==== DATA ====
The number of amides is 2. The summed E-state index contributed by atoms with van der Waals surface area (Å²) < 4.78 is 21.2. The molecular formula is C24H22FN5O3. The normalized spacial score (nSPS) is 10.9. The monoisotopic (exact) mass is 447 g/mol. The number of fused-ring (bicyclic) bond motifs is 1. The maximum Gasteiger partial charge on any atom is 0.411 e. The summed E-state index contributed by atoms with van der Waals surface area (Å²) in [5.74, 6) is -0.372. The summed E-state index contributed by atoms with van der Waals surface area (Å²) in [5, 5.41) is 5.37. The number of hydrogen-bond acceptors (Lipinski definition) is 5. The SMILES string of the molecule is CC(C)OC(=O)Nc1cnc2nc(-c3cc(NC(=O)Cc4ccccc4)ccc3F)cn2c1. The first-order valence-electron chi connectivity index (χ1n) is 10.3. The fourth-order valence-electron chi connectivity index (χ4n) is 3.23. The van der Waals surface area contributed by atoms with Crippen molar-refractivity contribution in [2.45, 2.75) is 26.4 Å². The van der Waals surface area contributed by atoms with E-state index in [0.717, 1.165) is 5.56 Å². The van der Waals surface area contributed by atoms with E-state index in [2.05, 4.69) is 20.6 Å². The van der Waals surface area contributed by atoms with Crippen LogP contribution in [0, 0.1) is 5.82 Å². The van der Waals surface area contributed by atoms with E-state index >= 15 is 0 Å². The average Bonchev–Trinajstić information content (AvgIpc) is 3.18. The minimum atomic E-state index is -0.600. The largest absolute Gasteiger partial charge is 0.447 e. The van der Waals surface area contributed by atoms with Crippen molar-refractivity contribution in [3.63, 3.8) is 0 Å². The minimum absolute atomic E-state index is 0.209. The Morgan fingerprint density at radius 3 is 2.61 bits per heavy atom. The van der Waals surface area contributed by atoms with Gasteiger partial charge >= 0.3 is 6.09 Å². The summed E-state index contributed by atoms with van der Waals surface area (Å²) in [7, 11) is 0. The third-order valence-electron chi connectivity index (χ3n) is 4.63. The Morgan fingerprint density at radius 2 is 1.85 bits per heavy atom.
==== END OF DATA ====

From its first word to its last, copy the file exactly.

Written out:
The number of amides is 2. The summed E-state index contributed by atoms with van der Waals surface area (Å²) < 4.78 is 21.2. The molecular formula is C24H22FN5O3. The normalized spacial score (nSPS) is 10.9. The monoisotopic (exact) mass is 447 g/mol. The number of fused-ring (bicyclic) bond motifs is 1. The maximum Gasteiger partial charge on any atom is 0.411 e. The summed E-state index contributed by atoms with van der Waals surface area (Å²) in [5.74, 6) is -0.372. The summed E-state index contributed by atoms with van der Waals surface area (Å²) in [5, 5.41) is 5.37. The number of hydrogen-bond acceptors (Lipinski definition) is 5. The SMILES string of the molecule is CC(C)OC(=O)Nc1cnc2nc(-c3cc(NC(=O)Cc4ccccc4)ccc3F)cn2c1. The first-order valence-electron chi connectivity index (χ1n) is 10.3. The fourth-order valence-electron chi connectivity index (χ4n) is 3.23. The van der Waals surface area contributed by atoms with Crippen molar-refractivity contribution in [2.45, 2.75) is 26.4 Å². The van der Waals surface area contributed by atoms with E-state index in [0.717, 1.165) is 5.56 Å². The van der Waals surface area contributed by atoms with E-state index in [2.05, 4.69) is 20.6 Å². The van der Waals surface area contributed by atoms with Crippen LogP contribution in [0, 0.1) is 5.82 Å². The van der Waals surface area contributed by atoms with E-state index >= 15 is 0 Å². The average Bonchev–Trinajstić information content (AvgIpc) is 3.18. The minimum atomic E-state index is -0.600. The largest absolute Gasteiger partial charge is 0.447 e. The van der Waals surface area contributed by atoms with Crippen molar-refractivity contribution in [3.63, 3.8) is 0 Å². The minimum absolute atomic E-state index is 0.209. The Morgan fingerprint density at radius 3 is 2.61 bits per heavy atom. The van der Waals surface area contributed by atoms with Gasteiger partial charge >= 0.3 is 6.09 Å². The summed E-state index contributed by atoms with van der Waals surface area (Å²) in [7, 11) is 0. The third-order valence-electron chi connectivity index (χ3n) is 4.63. The Morgan fingerprint density at radius 2 is 1.85 bits per heavy atom.